Table 2: UK tariff-free imports in the proposed UK tariff schedule, the EU MFN schedule and currently
|Imports facing 0% tariffs:||Currently||UK MFN tariff schedule||EU MFN tariff schedule|
|Imports from non-EU countries||62%*||92%||51%|
|Imports from the EU||100%||81%||32%|
|* These figures are approximate. They assume that, currently, 100% of imports from the current FTA countries are tariff-free, 50% of imports from GSP countries are tariff-free and 40% of imports from countries facing MFN tariffs arrive tariff-free.|
|Source: Import data from HMRC for 2017, at the 8-digit level. In constructing the shares, any trade values not defined at the 8-digit level, or falling outside the HS 01-97 range, have been excluded as no tariff rates can be assigned to these values.|
With respect to imports from the EU, the aim thus appears to be to keep as much of this trade as possible tariff-free, such that there would be little change from the current situation. This, however, only applies to tariffs and quotas. These figures do not capture changes to non-tariff measures, or other barriers to trade, which could arise in the event of a ‘No Deal’ and would also impact on UK’s trade.
With regard to trade with the rest of the world, the proposal involves more liberalisation, as the UK’s MFN tariffs would be lowered to zero (on a temporary one-year basis) on a range of products. However, as already noted, these tariff reductions largely only affect the (approximately 24) countries which the UK currently trades with on MFN terms. Some of these, such as the USA or China are, of course, important trading partners for the UK.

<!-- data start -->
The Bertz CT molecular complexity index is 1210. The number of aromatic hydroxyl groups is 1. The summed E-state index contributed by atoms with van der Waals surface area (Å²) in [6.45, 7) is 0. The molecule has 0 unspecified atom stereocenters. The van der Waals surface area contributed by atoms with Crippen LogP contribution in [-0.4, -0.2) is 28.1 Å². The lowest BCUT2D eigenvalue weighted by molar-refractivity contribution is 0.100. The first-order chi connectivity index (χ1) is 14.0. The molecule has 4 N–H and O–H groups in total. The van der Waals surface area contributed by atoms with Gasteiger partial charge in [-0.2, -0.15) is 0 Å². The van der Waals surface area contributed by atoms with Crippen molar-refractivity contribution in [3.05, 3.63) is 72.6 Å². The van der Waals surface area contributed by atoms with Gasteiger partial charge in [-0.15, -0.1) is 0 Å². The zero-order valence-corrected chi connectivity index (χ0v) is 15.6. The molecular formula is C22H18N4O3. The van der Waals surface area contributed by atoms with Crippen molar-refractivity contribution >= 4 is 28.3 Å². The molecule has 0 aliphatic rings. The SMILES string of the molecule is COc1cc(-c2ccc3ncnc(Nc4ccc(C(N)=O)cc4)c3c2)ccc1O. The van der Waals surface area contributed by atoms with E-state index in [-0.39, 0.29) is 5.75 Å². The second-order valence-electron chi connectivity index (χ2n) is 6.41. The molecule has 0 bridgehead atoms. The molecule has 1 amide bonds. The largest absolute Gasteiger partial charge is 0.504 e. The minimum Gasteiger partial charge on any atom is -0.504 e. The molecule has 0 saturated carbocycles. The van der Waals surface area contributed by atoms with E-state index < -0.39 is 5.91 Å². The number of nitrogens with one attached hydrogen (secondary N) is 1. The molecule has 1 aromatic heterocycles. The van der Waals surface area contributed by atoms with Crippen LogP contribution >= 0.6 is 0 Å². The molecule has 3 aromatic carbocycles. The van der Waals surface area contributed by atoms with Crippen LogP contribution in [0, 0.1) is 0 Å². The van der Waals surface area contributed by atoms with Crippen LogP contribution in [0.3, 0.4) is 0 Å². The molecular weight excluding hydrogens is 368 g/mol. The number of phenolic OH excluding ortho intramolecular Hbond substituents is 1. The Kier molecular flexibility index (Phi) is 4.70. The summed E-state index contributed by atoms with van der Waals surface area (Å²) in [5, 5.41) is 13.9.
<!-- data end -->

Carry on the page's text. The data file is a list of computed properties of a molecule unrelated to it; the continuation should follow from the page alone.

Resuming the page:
In our earlier blog, we estimated that the simple un-weighted average UK MFN tariff would be around 0.7% under the Government’s proposals, significantly lower than the EU equivalent of 7.7%. To construct these approximate averages, where the UK maintains a specific rather than ad valorem tariff we used the EU’s AVE for that product and assumed that the change in the AVE is the same as that in the specific tariffs. With the same approach, but utilising the trade data, we can now also estimate the weighted average tariffs. Overall, we estimate that the UK’s weighted average tariff under the Government’s proposal would be around 1.6%, compared with 4.5% if the UK applied the EU’s MFN tariffs. Looking only at the UK’s trade with the EU would give a weighted average tariff of 2.1% compared with an average of 1% for the UK’s trade with non-EU countries.